National Geographic : 1922 Jan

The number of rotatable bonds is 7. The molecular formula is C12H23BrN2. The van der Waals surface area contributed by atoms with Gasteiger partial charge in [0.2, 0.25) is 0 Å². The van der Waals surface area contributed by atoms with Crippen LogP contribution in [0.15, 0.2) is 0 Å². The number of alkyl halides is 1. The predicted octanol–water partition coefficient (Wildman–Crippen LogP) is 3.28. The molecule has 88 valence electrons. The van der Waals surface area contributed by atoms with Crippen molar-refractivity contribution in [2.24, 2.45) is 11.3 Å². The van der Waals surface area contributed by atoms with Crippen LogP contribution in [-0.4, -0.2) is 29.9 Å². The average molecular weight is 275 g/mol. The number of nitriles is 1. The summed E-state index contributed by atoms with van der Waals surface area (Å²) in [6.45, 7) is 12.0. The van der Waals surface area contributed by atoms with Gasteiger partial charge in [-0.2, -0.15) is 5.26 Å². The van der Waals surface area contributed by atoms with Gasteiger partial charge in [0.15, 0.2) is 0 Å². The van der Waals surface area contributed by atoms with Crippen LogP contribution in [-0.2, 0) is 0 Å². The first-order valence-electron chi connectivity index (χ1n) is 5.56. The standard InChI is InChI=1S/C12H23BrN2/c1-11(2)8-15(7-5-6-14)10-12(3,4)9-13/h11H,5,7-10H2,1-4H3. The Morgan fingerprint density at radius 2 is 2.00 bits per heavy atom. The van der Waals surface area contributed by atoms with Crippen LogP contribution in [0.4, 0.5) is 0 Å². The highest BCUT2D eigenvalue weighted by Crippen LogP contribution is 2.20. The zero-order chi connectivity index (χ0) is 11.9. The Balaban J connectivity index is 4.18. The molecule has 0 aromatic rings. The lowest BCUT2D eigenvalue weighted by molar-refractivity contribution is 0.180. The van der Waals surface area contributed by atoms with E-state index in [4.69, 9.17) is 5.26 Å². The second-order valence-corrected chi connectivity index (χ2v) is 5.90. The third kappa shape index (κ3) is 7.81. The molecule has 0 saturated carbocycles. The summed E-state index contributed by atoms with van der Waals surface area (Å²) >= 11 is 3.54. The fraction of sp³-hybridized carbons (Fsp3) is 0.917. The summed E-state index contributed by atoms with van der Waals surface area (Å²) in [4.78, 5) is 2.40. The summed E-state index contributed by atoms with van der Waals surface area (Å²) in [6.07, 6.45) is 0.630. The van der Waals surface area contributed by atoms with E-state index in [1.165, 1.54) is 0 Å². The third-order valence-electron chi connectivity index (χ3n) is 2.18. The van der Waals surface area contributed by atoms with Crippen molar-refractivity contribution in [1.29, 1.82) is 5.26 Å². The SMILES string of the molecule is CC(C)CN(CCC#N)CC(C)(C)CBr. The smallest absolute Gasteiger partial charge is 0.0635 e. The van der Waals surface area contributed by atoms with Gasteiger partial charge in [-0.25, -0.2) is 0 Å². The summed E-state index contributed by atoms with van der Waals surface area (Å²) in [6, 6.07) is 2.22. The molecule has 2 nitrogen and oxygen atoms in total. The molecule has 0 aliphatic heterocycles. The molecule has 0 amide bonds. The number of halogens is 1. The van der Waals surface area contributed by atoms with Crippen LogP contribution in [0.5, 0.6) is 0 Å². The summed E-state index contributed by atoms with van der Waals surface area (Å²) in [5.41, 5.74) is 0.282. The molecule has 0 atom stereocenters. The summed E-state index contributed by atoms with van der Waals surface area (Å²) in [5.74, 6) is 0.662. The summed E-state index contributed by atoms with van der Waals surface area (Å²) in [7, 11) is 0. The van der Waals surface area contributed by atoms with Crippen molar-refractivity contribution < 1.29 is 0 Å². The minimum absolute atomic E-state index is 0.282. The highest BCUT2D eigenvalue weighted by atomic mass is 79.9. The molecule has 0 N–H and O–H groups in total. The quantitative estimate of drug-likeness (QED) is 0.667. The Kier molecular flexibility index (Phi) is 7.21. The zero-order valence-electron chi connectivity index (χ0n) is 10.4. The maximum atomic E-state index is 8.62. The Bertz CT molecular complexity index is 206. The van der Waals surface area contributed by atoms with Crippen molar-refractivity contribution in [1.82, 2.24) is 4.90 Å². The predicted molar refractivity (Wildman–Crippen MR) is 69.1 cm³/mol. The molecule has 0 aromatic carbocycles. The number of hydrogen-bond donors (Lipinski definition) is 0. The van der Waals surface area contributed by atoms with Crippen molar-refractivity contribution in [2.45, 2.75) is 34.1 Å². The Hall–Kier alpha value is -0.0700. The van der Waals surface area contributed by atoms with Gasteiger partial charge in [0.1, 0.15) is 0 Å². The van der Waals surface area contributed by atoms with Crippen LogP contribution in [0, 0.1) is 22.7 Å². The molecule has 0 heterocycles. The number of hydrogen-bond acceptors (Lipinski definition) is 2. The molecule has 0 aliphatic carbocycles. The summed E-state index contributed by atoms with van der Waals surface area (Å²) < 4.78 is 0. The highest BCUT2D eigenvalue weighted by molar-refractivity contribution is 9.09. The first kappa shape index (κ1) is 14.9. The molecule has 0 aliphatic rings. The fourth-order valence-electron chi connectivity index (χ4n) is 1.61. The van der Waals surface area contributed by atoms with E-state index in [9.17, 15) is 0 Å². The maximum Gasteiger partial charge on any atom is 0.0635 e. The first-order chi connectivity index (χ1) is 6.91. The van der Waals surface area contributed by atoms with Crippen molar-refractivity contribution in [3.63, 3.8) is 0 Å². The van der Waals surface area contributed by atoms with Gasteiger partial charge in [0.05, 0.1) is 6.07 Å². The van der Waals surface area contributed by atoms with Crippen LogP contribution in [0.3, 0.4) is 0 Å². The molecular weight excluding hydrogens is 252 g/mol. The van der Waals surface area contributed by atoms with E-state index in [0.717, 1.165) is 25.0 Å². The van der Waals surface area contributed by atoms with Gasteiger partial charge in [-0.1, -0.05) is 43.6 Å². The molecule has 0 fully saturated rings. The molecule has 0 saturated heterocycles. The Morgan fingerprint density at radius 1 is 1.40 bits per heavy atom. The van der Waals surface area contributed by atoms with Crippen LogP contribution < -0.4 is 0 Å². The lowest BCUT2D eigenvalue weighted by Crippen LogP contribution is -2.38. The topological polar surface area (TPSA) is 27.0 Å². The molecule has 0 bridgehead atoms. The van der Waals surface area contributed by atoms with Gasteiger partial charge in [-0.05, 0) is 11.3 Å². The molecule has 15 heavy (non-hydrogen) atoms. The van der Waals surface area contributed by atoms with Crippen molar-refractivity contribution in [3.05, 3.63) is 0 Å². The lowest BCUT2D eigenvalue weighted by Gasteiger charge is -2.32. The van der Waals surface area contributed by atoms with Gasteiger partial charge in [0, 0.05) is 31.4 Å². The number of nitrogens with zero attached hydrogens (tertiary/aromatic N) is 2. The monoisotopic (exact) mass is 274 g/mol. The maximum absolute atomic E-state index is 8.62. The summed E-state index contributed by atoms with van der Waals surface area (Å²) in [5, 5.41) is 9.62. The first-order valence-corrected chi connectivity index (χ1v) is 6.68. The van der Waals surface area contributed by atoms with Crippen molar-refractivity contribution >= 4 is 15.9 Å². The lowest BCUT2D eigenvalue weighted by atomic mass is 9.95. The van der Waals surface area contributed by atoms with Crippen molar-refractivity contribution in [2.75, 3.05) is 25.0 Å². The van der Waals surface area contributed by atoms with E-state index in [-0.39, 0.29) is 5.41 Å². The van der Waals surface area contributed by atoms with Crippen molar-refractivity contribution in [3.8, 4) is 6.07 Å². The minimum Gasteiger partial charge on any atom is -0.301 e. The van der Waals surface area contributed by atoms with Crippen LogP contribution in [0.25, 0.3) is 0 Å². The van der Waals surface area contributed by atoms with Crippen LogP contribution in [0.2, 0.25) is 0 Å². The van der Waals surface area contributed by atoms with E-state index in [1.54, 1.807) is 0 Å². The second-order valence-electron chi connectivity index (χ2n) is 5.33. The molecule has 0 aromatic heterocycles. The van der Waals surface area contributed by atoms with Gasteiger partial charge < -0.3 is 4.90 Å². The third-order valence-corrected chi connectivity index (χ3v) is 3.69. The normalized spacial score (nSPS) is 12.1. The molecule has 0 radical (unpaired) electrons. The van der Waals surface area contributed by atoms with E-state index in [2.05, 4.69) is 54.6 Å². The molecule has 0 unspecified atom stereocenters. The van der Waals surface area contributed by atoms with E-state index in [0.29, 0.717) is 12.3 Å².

THE ISLANDS OF BERMUDA fast and from her deck were then safely landed the whole ship's company of 150. Somers was a man of heroic type. Fuller said of him: "This George Som ers was a lamb on the land, so patient that few could anger him, and (as if on entering a ship he had assumed a new nature) a lion at sea, so passionate that few could please him." They remained in the islands nine months. Somers and Gates divided the company into two parties, who lived apart, and there was some friction as to authority. Among Somers' men were lazy recalci trants, who did not wish to do the work and run the risk involved in going on to Virginia. Bermuda was good enough for them, and two of them did hide and re main in the islands. Each party built a pinnace, and finally, under Somers' leadership, they sailed together, all but the two already men tioned, for Virginia. The pinnaces were 40 feet and 29 feet long, respectively, and in these they set out and reached Jamestown, where they found a famine. Fortunately, a day or two after their arrival, Lord Dela Warre, as Governor, arrived with a cargo of provisions and the colony was saved. SOMERS DIES ON THE ISLANDS Somers reported that "the Bermooda is the most plentiful place that I ever came to for ffishe, hogge and fowle." He said further: "These islands have ever been accounted as an enchanted pile of rocks and a desert habitation for devils; but all the fairies of the rocks were but flocks of birds, and all the devils that haunted the woods but heards of swine." His report suggested to the colonists that it would be a great boon to them if a cargo of these hogs could be brought to Virginia. So Somers, good and brave man as he was, volunteered to go back to the islands for the purpose, and set forth in the pinnace which had brought him to Jamestown. He reached the islands, but his labors had undermined his health, and he died in Bermuda shortly afterward. His heart was buried there, but his body was taken by his companions, headed by his nephew, to England. A monument was set up to his memory in Bermuda. The islands were named after him in the charter sub sequently issued, but the name of the original Spanish discoverer has persisted. The two men who had remained on the islands while Somers went to Vir ginia, were able to live there until Somers' return, and when his nephew and the crew took his body home, a third de serted and joined the other two. They soon quarreled and two of them were only prevented from killing each other in a duel by the third's hiding the weapons. Washington Irving, whose travels took him to Bermuda, celebrates this trium virate in a short story he called "The Three Kings of Bermuda." POSSIBLY THE SCENE OE SHAKESPEARE'S "TEMPEST" Somers was accompanied on these trips by two men, Sil Jourdan and William Strachey, who wrote and published ac counts of the storm, the wreck, and of the marvels of the islands. Jourdan's book was published in Eng land in 161o. William Strachey went to England in that year and settled in Blackfriars, where Shakespeare then was living. Shakespeare published his play of "The Tempest" some time not later than 1614, probably as early as 1611. Malone, one of the early commentators, became con vinced that Shakespeare intended to make the Bermudas the scene of his play, and this view has been accepted by many. Thomas Moore, who lived in Bermuda for a time, assumed it, and Kipling is an enthusiastic supporter of Malone's view and finds a beach in Bermuda where one of the scenes might well have been en acted. The theory is that Shakespeare read Jourdan's book and account of the storm and talked it over with Strachey, whom he must have known in 16o1, because they were close neighbors, and Shake speare was wont to draw his knowledge from those whom he met in daily life. Resemblances to the circumstances de tailed in Jourdan's and Strachey's ac counts of the storm and wreck of the Sea Venture are traced in the lines and scenes of the play.